There seems to be little common ground between Canadian natives and mainstream Canadian society. Canada's uniqueness in world culture is thanks to its natives, who are regularly trotted out in ceremonies related to international events such as the Olympics, and now featured in the composition of the new Canadian ten-dollar bill. But they remain at the bottom of the mainstream pecking order economically. Justice Thomas Berger wrote in 1966: "They began by taking the Indians' land without any surrender and without their consent. Then they herded the Indian people onto reserves. This was nothing more nor less than Apartheid, and that is what it still is today." First Nations children in western countries live in Third World conditions, with an estimated 80% of urban Aboriginal children under the age of 6 living in poverty.
In a famous anecdote, Justin Trudeau's father, Prime Minister Pierre Trudeau, cynically told Marlon Brando when the American actor wanted to discuss native rights: "There are differences in the way we treated our natives," he said. "You hunted them down and murdered them. We starved them to death." Trudeau meant actual physical starvation, not just cultural starvation, echoing what the Canadian historian James Daschuk has called "the politics of starvation." The policy in North American towards natives can be put simply: confiscation of 90% of lands, assimilation and/or death.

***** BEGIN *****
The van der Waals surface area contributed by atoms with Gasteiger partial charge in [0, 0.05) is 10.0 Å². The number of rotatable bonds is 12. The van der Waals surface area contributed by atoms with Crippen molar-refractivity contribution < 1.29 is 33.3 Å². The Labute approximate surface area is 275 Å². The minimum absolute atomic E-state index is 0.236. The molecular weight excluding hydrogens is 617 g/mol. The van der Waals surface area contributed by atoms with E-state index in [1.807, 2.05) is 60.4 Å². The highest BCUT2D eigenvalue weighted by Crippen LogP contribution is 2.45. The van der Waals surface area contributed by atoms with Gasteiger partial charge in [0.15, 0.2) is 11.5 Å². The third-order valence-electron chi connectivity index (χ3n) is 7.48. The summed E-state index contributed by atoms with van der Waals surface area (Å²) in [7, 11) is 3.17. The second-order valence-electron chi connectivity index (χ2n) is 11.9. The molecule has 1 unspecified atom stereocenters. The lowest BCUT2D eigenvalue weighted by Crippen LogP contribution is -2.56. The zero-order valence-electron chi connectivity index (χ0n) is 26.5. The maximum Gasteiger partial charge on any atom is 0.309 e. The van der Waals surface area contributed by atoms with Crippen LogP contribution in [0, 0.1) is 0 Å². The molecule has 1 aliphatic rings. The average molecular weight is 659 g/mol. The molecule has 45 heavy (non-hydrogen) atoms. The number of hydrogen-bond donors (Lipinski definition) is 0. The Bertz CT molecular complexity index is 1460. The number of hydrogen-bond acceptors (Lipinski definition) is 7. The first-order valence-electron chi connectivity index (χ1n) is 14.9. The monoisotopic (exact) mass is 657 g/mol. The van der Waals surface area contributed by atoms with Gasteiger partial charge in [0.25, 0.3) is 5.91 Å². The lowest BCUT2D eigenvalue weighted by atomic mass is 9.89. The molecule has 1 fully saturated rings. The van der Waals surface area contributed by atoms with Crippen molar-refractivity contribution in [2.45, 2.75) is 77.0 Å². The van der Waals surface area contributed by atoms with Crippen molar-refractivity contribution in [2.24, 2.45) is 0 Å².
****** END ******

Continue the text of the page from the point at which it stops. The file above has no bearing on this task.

John Ralston Saul argues for the "originality of the Canadian project", that contained elements of a rejection of the Enlightenment project of Europe/the US, which was based on secular rationality and liberal revolution. Canada was never a monolithic nation state, but rather based on consensus, supposedly incorporating the native philosophy of man as part of nature. In A Fair Country: Telling Truths About Canada (2008), he argues that Canada is a "Metis civilization", not a European one. "We are a blend of Aboriginal and non-Aboriginal, but the driving ideas underneath are the Aboriginal ones."
Saul argues that Canada was 'founded' as a modern nation not in 1867 but in 1701 with the Great Peace of Montreal between New France and 40 First Nations of North America. This treaty, achieved through negotiations according to Native American diplomatic custom,was meant to end ethnic conflicts. From then on, negotiation would trump direct conflict, it was thought, and the French would agree to act as arbiters during conflicts between signatory tribes. The paradigm is a confederation of tribes, consensus, the Aboriginal circle, "eating from a common bowl". The treaty is still valid and recognized as such by the Native American tribes involved.
Canada Syndrome: Stockholm syndrome on steroids
Canada is in fact a colonial-settler civilization, much like Britain's other white offspring: South Africa, Australia, New Zealand, and Palestine-Israel, built on 'ethnic cleansing'; i.e., murder, terror, forced resettlement, outright theft of land, and apartheid. The settlers identified not with the natives, but with their British motherland, blind to the reality they were now part of. A cultural version of the Stockholm syndrome, where the victim identifies with the kidnapper.